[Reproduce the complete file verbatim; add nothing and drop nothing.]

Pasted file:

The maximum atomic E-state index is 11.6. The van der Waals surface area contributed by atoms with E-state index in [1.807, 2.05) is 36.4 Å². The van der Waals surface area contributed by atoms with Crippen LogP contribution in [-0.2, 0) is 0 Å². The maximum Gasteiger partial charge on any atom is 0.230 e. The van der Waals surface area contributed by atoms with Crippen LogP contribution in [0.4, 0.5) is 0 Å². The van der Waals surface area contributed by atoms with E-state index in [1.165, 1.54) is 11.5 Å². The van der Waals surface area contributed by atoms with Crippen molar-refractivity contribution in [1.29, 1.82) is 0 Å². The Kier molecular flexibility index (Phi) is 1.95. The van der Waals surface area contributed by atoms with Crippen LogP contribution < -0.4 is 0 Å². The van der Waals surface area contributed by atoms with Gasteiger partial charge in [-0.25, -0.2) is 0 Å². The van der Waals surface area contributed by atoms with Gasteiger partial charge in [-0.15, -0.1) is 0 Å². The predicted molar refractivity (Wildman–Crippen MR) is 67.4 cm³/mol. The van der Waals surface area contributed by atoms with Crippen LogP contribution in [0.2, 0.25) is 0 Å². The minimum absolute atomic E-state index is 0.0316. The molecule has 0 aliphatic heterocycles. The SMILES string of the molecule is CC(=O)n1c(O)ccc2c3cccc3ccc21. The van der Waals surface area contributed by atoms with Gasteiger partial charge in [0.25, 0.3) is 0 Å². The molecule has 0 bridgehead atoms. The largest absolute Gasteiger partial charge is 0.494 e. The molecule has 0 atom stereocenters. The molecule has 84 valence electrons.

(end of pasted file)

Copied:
The maximum atomic E-state index is 11.6. The van der Waals surface area contributed by atoms with E-state index in [1.807, 2.05) is 36.4 Å². The van der Waals surface area contributed by atoms with Crippen LogP contribution in [-0.2, 0) is 0 Å². The maximum Gasteiger partial charge on any atom is 0.230 e. The van der Waals surface area contributed by atoms with Crippen LogP contribution in [0.4, 0.5) is 0 Å². The van der Waals surface area contributed by atoms with E-state index in [1.165, 1.54) is 11.5 Å². The van der Waals surface area contributed by atoms with Crippen molar-refractivity contribution in [1.29, 1.82) is 0 Å². The Kier molecular flexibility index (Phi) is 1.95. The van der Waals surface area contributed by atoms with Crippen LogP contribution < -0.4 is 0 Å². The van der Waals surface area contributed by atoms with Gasteiger partial charge in [-0.25, -0.2) is 0 Å². The van der Waals surface area contributed by atoms with Gasteiger partial charge in [-0.15, -0.1) is 0 Å². The predicted molar refractivity (Wildman–Crippen MR) is 67.4 cm³/mol. The van der Waals surface area contributed by atoms with Crippen LogP contribution in [0.2, 0.25) is 0 Å². The minimum absolute atomic E-state index is 0.0316. The molecule has 0 aliphatic heterocycles. The SMILES string of the molecule is CC(=O)n1c(O)ccc2c3cccc3ccc21. The van der Waals surface area contributed by atoms with Gasteiger partial charge in [0.25, 0.3) is 0 Å². The molecule has 0 bridgehead atoms. The largest absolute Gasteiger partial charge is 0.494 e. The molecule has 0 atom stereocenters. The molecule has 84 valence electrons.